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When wackiness actually works: ‘Malignant’ Review

In one of the most fun horror movies I’ve seen in a while, the past meets present in more ways than one.

“Malignant”— released Sept. 10 — is a thrilling joyride through horror movie history, combining modern effects and storylines with the slasher movie craze of the 1980s and onward. The movie opens with a classic horror locale: a mental institution in the dead of night. To top off the aesthetic, the movie relies on a found-footage method during the opening minutes, playing what appears to be a case description and videos of violent treatment of a patient on grainy film.

This opening sets the tone for the rest of the film, a movie that one reviewer says “wraps stale genre tropes into a slick and stylish package.” However, this perception of “Malignant” as corny or an amalgamation of overused horror elements completely misses the point. “Malignant” is a love letter to horror history, incorporating the outlandish and enticingly funny aspects that make classic horror films so beloved.

Madison Lake-Mitchell, the main character, endures vivid visions of brutal murders after she is attacked by her abusive husband. It quickly becomes clear to Madison that these murders are happening in real life in exactly the way she sees them, sparking a frantic mission to stop them and discover her own connection to the events.

A promotional image for “Malignant.” Released Sept. 10, the horror film combines the energy of the ’80s slasher cinema craze with modern storylines and effects. ILLUSTRATION BY CONOR KELLEY/ DAILY FREE PRESS STAFF

While the film does not sound exceptionally unique on paper, it shines in its execution. James Wan — the director of “Malignant” and “The Conjuring” film series —  creates an elegant and beautiful film that is a pure joy to watch. His camerawork rips the viewer out of their seats and throws them into the scene, leaving them afraid to blink for fear of missing a moment.

Throughout the film, Wan melts and bends reality, leaving the characters and viewers wondering what, if anything, is real. Wan uses visual effects to make Madison’s surroundings fall away in multiple scenes, giving way to a dark, brooding murder scene. It is beautiful and unnerving, showcasing Wan’s gift for horror cinema.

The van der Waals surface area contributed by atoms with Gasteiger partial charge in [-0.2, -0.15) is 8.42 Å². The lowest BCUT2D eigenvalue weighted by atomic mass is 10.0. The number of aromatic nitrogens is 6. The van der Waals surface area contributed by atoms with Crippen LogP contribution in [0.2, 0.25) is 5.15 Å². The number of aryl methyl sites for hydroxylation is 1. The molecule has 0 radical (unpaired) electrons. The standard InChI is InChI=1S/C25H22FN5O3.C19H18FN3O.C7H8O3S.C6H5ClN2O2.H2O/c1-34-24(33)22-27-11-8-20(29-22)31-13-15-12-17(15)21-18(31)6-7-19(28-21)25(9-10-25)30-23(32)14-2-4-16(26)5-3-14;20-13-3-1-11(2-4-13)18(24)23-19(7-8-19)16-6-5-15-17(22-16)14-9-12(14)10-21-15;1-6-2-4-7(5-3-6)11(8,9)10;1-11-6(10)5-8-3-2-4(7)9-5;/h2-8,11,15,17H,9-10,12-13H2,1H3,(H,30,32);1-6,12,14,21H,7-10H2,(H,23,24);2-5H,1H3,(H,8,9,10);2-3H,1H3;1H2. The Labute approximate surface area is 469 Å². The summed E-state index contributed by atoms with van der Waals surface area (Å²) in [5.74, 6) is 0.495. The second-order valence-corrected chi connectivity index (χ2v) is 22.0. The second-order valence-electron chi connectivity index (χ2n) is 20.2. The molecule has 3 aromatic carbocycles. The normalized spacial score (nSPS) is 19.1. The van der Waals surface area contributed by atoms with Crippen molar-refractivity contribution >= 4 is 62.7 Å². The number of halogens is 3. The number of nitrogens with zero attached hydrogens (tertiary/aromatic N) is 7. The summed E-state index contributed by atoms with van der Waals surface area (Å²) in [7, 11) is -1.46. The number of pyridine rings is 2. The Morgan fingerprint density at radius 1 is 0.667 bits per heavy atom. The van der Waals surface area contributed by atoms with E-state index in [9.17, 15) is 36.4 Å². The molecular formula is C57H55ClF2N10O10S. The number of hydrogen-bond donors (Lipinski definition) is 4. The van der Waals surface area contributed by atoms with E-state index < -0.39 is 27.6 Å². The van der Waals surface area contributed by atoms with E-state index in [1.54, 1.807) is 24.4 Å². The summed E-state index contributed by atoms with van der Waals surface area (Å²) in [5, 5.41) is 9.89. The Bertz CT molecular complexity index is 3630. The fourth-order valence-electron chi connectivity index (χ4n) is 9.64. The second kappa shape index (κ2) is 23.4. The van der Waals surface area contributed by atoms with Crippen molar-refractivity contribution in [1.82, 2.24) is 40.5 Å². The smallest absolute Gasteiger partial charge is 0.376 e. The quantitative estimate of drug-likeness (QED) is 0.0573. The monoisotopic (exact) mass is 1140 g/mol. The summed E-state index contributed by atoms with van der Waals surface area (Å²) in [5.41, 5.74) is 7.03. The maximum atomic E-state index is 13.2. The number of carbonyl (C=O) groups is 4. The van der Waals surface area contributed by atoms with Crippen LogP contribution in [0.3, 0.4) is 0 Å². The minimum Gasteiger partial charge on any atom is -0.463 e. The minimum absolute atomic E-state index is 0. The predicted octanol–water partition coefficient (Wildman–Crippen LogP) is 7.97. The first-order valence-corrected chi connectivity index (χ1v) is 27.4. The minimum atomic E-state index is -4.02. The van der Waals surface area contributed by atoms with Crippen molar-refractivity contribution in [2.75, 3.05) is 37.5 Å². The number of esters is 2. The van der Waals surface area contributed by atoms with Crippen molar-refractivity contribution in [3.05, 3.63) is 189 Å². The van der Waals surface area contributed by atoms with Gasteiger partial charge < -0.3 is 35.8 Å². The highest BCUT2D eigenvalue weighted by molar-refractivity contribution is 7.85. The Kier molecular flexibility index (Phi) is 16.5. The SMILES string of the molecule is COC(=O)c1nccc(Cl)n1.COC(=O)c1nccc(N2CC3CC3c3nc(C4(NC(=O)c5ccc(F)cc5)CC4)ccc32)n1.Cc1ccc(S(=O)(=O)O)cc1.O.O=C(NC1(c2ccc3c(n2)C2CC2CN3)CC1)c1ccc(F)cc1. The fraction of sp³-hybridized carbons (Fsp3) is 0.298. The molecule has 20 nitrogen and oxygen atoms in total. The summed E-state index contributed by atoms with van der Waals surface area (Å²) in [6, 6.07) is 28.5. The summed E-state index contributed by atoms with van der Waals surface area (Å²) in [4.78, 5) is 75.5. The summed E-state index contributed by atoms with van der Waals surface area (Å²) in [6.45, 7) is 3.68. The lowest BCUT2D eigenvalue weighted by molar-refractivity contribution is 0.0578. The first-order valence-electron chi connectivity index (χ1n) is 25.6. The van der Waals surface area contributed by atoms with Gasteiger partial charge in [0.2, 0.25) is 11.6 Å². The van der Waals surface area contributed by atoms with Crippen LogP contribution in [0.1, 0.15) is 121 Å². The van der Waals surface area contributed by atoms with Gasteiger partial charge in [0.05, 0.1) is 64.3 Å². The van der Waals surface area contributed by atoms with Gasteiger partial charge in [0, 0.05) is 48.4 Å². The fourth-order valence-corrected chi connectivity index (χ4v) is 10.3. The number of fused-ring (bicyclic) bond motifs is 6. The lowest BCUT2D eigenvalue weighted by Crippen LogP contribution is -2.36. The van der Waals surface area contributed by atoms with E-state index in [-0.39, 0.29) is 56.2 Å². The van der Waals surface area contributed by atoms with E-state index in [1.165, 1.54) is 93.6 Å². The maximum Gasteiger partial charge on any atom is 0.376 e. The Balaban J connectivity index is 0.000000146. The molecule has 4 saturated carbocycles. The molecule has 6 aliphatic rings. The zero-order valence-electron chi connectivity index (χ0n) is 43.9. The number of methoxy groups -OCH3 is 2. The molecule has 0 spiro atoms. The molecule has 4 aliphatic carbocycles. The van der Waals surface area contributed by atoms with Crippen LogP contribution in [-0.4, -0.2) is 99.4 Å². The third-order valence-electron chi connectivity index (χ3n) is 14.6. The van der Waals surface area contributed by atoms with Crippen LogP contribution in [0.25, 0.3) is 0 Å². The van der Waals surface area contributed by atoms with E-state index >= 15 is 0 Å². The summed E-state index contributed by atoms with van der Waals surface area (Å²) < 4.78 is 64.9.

Wan does not hold back on gore, staying true to the slasher subgenre. Slaughter is shown without holding back, making this film decidedly not for the faint of heart. There are a few elements of the film that left me with unanswered questions. With a runtime of just under two hours, a few minutes of additional explanation would have been useful. However, at the end of the day, I enjoyed the film, so I just chalk it up to a suspension of disbelief.

The film’s final twist is as ridiculous as it is fitting. It’s easy to see how some viewers could be disappointed or upset with the conclusion of the film, but I loved it. For such beautiful visuals and camera work, the plot of “Malignant” was a bit outlandish and the finale cements the film’s wackiness. Anything less, and I feel like the movie would’ve fallen flat. As outrageous as the ending was, it fit eerily well.

After watching “Malignant,” I fell into a rabbit hole of horror movies from the ’80s and ’90s. The aesthetic of the film left me craving the look and feel of classic horror, exactly what Wan wanted. The film is an amalgamation of the elements that make horror so enjoyable, and Wan executes it beautifully. The movie is not a collection of stale tropes. It’s a joyous celebration of the genre.

I can already tell that “Malignant” will have a cult following for years to come — with me as a proud member.

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